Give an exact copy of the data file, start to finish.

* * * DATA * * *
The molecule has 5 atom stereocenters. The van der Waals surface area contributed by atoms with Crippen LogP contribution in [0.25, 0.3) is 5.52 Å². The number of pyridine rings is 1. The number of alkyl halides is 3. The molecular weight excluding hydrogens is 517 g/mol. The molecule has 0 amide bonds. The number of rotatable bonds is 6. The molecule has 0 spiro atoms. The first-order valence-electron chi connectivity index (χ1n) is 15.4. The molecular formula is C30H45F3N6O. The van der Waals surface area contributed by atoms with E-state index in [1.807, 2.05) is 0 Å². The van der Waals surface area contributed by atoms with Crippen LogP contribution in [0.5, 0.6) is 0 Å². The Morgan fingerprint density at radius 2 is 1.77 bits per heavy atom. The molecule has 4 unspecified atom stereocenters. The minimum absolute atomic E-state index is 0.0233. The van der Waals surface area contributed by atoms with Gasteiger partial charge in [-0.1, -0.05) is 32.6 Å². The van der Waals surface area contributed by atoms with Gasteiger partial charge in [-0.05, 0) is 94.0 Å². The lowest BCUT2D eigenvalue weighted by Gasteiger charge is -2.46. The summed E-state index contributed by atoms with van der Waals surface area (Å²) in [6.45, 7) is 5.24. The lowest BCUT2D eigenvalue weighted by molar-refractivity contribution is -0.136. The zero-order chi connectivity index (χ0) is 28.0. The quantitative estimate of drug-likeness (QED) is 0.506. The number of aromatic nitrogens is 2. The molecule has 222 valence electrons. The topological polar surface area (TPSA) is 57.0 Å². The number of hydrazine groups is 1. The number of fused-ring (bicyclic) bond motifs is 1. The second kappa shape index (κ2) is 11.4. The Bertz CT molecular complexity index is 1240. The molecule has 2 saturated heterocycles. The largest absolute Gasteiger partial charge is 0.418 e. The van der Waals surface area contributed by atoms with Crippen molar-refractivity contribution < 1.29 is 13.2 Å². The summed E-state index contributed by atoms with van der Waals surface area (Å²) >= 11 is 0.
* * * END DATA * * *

The molecule has 5 atom stereocenters. The van der Waals surface area contributed by atoms with Crippen LogP contribution in [0.25, 0.3) is 5.52 Å². The number of pyridine rings is 1. The number of alkyl halides is 3. The molecular weight excluding hydrogens is 517 g/mol. The molecule has 0 amide bonds. The number of rotatable bonds is 6. The molecule has 0 spiro atoms. The first-order valence-electron chi connectivity index (χ1n) is 15.4. The molecular formula is C30H45F3N6O. The van der Waals surface area contributed by atoms with E-state index in [1.807, 2.05) is 0 Å². The van der Waals surface area contributed by atoms with Crippen LogP contribution in [0.5, 0.6) is 0 Å². The Morgan fingerprint density at radius 2 is 1.77 bits per heavy atom. The molecule has 4 unspecified atom stereocenters. The minimum absolute atomic E-state index is 0.0233. The van der Waals surface area contributed by atoms with Gasteiger partial charge in [-0.1, -0.05) is 32.6 Å². The van der Waals surface area contributed by atoms with Gasteiger partial charge in [-0.05, 0) is 94.0 Å². The lowest BCUT2D eigenvalue weighted by Gasteiger charge is -2.46. The summed E-state index contributed by atoms with van der Waals surface area (Å²) in [6.45, 7) is 5.24. The lowest BCUT2D eigenvalue weighted by molar-refractivity contribution is -0.136. The zero-order chi connectivity index (χ0) is 28.0. The quantitative estimate of drug-likeness (QED) is 0.506. The number of aromatic nitrogens is 2. The molecule has 222 valence electrons. The topological polar surface area (TPSA) is 57.0 Å². The number of hydrazine groups is 1. The number of fused-ring (bicyclic) bond motifs is 1. The second kappa shape index (κ2) is 11.4. The Bertz CT molecular complexity index is 1240. The molecule has 2 saturated heterocycles. The largest absolute Gasteiger partial charge is 0.418 e. The van der Waals surface area contributed by atoms with Crippen molar-refractivity contribution < 1.29 is 13.2 Å². The summed E-state index contributed by atoms with van der Waals surface area (Å²) >= 11 is 0.